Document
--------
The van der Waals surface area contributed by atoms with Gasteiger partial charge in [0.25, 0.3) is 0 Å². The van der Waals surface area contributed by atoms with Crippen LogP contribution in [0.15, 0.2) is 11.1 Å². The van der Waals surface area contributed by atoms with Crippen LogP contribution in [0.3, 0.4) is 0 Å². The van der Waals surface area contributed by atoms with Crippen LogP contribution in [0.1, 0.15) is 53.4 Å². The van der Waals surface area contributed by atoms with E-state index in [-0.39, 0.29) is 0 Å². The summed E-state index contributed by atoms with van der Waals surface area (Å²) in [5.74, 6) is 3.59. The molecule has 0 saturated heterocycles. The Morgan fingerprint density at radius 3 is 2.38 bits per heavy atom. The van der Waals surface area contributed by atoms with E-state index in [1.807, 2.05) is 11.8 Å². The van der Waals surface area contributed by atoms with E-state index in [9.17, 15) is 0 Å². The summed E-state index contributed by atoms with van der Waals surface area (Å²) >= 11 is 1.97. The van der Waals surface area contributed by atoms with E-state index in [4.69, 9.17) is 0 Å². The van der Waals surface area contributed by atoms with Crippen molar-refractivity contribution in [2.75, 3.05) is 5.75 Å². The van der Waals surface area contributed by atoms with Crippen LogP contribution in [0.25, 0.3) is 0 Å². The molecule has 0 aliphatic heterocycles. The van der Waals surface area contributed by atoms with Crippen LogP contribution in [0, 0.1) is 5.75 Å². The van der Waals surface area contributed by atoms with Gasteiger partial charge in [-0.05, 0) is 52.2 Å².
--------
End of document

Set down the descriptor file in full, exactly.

The van der Waals surface area contributed by atoms with Gasteiger partial charge in [0.25, 0.3) is 0 Å². The van der Waals surface area contributed by atoms with Crippen LogP contribution in [0.15, 0.2) is 11.1 Å². The van der Waals surface area contributed by atoms with Crippen LogP contribution in [0.3, 0.4) is 0 Å². The van der Waals surface area contributed by atoms with Crippen LogP contribution in [0.1, 0.15) is 53.4 Å². The van der Waals surface area contributed by atoms with E-state index in [-0.39, 0.29) is 0 Å². The summed E-state index contributed by atoms with van der Waals surface area (Å²) in [5.74, 6) is 3.59. The molecule has 0 saturated heterocycles. The Morgan fingerprint density at radius 3 is 2.38 bits per heavy atom. The van der Waals surface area contributed by atoms with E-state index in [1.807, 2.05) is 11.8 Å². The van der Waals surface area contributed by atoms with E-state index in [9.17, 15) is 0 Å². The summed E-state index contributed by atoms with van der Waals surface area (Å²) >= 11 is 1.97. The van der Waals surface area contributed by atoms with E-state index in [4.69, 9.17) is 0 Å². The van der Waals surface area contributed by atoms with Crippen molar-refractivity contribution in [2.75, 3.05) is 5.75 Å². The van der Waals surface area contributed by atoms with Crippen LogP contribution in [0.25, 0.3) is 0 Å². The molecule has 0 aliphatic heterocycles. The van der Waals surface area contributed by atoms with Crippen LogP contribution in [0, 0.1) is 5.75 Å². The van der Waals surface area contributed by atoms with Gasteiger partial charge in [-0.05, 0) is 52.2 Å².